Below: … the incorrectly installed toilet paper dispenser.  This guy has worked with our contractor on many projects and yet even though I specifically showed how I wanted it installed, the dispenser ended up ninety degrees off kilter.

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Below: Our mattress arrived on Friday, a good two weeks before the bed frame will be finished.  Shockingly, this is the deepest mattress (the highest mattress?) that I’ve ever seen.  It is so tall it barely needs a frame.

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Above: Returning to Asoke Place on Friday afternoon after moving some things to Raintree Villa, I was reminded why I’m so happy to be leaving Asoke.  Look at the crazy traffic at 4:00 in the afternoon.  And none of these cars is moving when I took the picture.

 

Saturday

Saturday morning, Tawn waits in the Asoke Place apartment for the movers to arrive.

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Above: During a shopping trip to the housewares section of Central Chidlom department store, I see a special Winnie the Pooh toilet sheet that proclaims – without any trace of irony – that underneath the lid is a “Pooh Splash Zone”.

Below: Halfway through the move on Saturday, Tawn waits for the movers to arrive with more of our things.  The small bedroom was eventually filled halfway with boxes.  By Tuesday evening there are only six boxes left to sort through.

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Sunday

The move has largely taken place and all that is left is the cleaning out of a few items in the old apartment and the official moving in into the condo.  I met Tawn at the condo, waiting outside the front door, just before the appointed auspicious time of 8:30 am.  Tawn was carrying a Buddha image selected for him from his father, along with garlands and incense.

In an interesting mixture of animism, Brahmanism, Hinduism, and Buddhism (and a pinch of plain old superstition), we opened the front door and announced to the spirit of the dwelling that we were asking permission to move in.  Then, holding the Buddha statue, we prayed that by following the teachings and lessons of Buddha we would have a harmonious and happy life in the house.  We entered, then placed the image on the mantle of the fireplace, adding jasmine garlands and lighting incense.

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We then went back to the front of the building where the condo’s spirit house is located.  This is where the spirit (spirits?) of the land that were displaced in the construction of the building live.  We lit incense there and offered garlands to the spirits.  The spirit houses often contain images from Brhamanist and Hindu belief systems.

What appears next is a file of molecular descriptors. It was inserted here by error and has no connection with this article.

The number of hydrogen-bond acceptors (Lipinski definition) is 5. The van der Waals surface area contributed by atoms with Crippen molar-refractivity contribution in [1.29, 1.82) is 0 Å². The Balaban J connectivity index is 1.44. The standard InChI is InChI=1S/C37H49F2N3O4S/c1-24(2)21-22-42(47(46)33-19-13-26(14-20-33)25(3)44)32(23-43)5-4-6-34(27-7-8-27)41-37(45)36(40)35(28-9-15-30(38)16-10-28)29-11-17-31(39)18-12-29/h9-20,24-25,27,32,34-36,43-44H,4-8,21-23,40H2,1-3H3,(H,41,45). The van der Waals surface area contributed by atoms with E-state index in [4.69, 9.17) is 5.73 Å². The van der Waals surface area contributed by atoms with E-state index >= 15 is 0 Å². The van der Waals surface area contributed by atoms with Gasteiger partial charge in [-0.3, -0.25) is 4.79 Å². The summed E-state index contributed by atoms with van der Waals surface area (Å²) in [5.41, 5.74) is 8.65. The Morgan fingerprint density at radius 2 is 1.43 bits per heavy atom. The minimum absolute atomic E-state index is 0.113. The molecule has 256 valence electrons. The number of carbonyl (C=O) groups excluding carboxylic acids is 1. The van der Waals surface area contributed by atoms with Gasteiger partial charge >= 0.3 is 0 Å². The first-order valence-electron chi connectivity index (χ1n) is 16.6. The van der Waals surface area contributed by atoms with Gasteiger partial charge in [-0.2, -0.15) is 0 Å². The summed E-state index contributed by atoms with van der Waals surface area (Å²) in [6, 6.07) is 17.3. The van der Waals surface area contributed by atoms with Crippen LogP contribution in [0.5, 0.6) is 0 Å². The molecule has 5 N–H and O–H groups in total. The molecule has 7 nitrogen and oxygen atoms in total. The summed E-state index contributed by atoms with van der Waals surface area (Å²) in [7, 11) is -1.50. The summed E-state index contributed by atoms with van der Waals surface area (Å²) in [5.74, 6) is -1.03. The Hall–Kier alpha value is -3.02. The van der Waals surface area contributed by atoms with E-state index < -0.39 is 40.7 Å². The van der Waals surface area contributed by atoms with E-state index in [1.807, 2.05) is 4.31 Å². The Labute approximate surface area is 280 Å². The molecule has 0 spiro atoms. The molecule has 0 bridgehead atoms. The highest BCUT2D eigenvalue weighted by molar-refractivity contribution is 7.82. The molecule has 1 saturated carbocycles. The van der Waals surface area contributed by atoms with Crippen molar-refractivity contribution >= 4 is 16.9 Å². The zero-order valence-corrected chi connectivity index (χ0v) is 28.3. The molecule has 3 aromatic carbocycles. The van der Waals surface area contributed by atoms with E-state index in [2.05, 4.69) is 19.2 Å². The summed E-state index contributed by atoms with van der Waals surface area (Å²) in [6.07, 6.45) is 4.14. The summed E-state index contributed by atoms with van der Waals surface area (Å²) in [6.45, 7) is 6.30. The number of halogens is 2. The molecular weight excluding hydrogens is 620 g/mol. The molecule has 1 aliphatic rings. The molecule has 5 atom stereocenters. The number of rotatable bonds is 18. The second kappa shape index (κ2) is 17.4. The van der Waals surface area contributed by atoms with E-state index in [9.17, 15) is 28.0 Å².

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Sunday afternoon we took a break from the unpacking and met up with Otto, who was in town from Singapore with his partner Han.  Otto, you may recall, is the teacher at Singapore’s prestigious Raffles Institute prep school who made waves a few months ago when he came out of the closet as a gay man in an open letter to his colleagues.  Needless to say, the last few months have been a roller coaster ride for both him and his partner and it was nice to see them.

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Above: Rather artistic shot as Tawn and Otto ride the escalator at Playground shopping centre on Thong Lor.  Below: Tawn and Otto pose at Starbucks in a picture designed mostly to capture the mirror, which Tawn thinks would look good in the front hallway.

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Below: Sunday evening after several hours of moving the last few items out of the apartment, I’m ready to say goodbye and head out the door.  Lights out!

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Above: Driving back to the new condo on some of the back sois, we passed this lovely compound that has an elaborate front gate.  Thais seem to really like their elaborate metal gates.

Below: Sunday dinner was at Grand Ramen restaurant on Thong Lor (which is Sukhumvit Soi 55, for those of you playing along at home).  This is a very good ramen restaurant that caters to the Japanese expats.  At four tables sat four Japanese salarymen, each at the same corner seat at each table so they looked like schoolboys sitting in a row.  Each read the newspaper, drank beer, are noodles, and watched the football game on the television.  The pork tonkatsu ramen was very tasty!  Oishi des ne!

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Monday Morning

Monday was our first morning in the new place.  Most important of all, the coffee machine was plugged in and I was able to heat milk for the coffee on the new induction stove.  No more microwave here.

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Finally, since it is now just after midnight, I’d like to wish His Majesty King Bhumibol, Rama IX a very happy 80th Birthday.  May this man, who has been an inspiration and source of pride for his subjects, enjoy a long and healthy life.  Below, a mother and daughter sign their birthday wishes in a greeting book at the Sukhumvit subway station, one of hundreds set up at various public points through the Kingdom.